Phonies operate as though there’s some sort of customer service switch. They flip it to service mode when a customer is near and plaster on their Cheshire Cat smile. But the truth comes out in their actions. They don’t listen. They’re not genuinely friendly. They definitely do not follow through and do what they say they’re going to do.

The odd part is the phonies can’t wait to tell you how great they are. Thanks to an odd phenomenon called the Dunning Kruger effect, they really believe it. Phonies like to perpetrate the myth that customer service is easy.

The authentic customer service pros would rather show you. And, secretly, they worry about being a phony. It’s one of those things that keeps them hungry to always do better.

Authenticity matters in customer service

My new head shot - it looks like the real meI recently had to get a new head shot for the jacket of my upcoming customer service book, Service Failure. These sorts of things are tough for me because I never know exactly what look to go for. I'll admit to spending a good deal of time looking at other author's head shots to find examples that resonated with me.

Finally, I decided to just be me. I wanted my headshot to pretty much look like the person who would show up at a client's office or be at a speaking engagement. In other words, the look I was going for was authentic.

Fortunately, I think Ted Donovon at Donovon Photography nailed it. (Shout out for great service - Ted is personable, does great work, and turns things around fast!)

Why Authenticity Matters

The short answer is your customers can tell the difference. We like authentic - it can feel trustworthy, welcoming, and enthusiastic so long as your company and your employees really are those things. 

Customers can also tell when an employee is faking it. I love this vintage commercial from Pacific Southwest Airlines that promoted the difference:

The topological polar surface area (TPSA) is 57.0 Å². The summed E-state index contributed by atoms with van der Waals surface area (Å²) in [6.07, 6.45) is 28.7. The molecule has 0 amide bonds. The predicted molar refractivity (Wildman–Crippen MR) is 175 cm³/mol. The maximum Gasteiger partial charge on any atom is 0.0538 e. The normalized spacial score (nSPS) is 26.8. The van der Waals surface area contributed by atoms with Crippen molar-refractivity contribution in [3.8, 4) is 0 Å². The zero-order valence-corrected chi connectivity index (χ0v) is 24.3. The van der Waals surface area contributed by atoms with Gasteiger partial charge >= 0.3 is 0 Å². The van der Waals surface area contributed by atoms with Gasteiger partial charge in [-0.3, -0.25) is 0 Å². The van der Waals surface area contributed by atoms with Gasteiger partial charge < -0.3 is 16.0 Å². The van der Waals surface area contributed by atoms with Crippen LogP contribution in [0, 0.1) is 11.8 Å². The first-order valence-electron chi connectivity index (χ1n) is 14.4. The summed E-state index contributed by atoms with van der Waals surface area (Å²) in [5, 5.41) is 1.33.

(Here's a link in case you can't view the video.)

Terrific stuff, right? Unfortunately, Pacific Southwest Airlines (PSA) was acquired a number of years ago by US Airways, but I still have fond memories of flying on PSA when I was a kid. 

3 Ways to Keep it Real

There are many ways to promote authentic customer service, but I'll give you three of my favorites.

#1 Hire people who want to do what you want them to do
It's never fun to encounter a customer service employee who clearly doesn't want to be there. This challenge can be partially remedied by hiring people who not only have the skills to do the job, but the passion to match.

My wife, Sally, and I were on vacation in Napa a few weeks ago when we met Bob at one of the wineries we visited. Over the course of our conversation, we learned that Bob worked in the tasting room at Rombauer Vineyards, but enjoyed wine so much that he went wine tasting on his day off. He gave us his card and invited us to stop by Rombauer later in the week. We decided to pay Bob a visit that Saturday, and despite a large crowd in the tasting room, he remembered us and treated us to an outstanding tasting experience. 

#2 Ditch the script
Scripts are for actors, not customer service employees. Give your employees guidelines if there's an essential message you need to convey, but don't trip them up with a clunky script that makes them sound like robots. (My disdain for scripts is frequently documented in this blog -- see my "ditch the scripts post.")

I once visited my local True Value hardware store and was greeted with, "What are you doing in here?!" That greeting would never pass muster in a corporate brand standards meeting, but it felt wonderfully authentic to me. The employee who greeted me had been helping me with a home project that required several unexpected trips back to the store. After each trip, we both hoped it would be my last visit for this particular project. Alas, when he saw me once again, he knew something else had gone wrong. 

#3 Give employees something to smile about
There's a flip side to authenticity, where customer service employees harbor negative feelings about their co-workers, their boss, or their company. Venting frustrations to customers is certainly authentic, but it's very unappealing. I want the people who serve me to keep it real, but I still want a great experience.

The antidote to this problem is to help employees maintain a positive outlook. Show appreciation for their contributions, acknowledge their successes, and help them recover from their mistakes. Be quick to share good news, but don't hide the bad news either. Involve them in solving problems. Make them feel like partners.

I'm sure there are many other ways to promote authentic customer service. Please be sure to share your ideas and comments.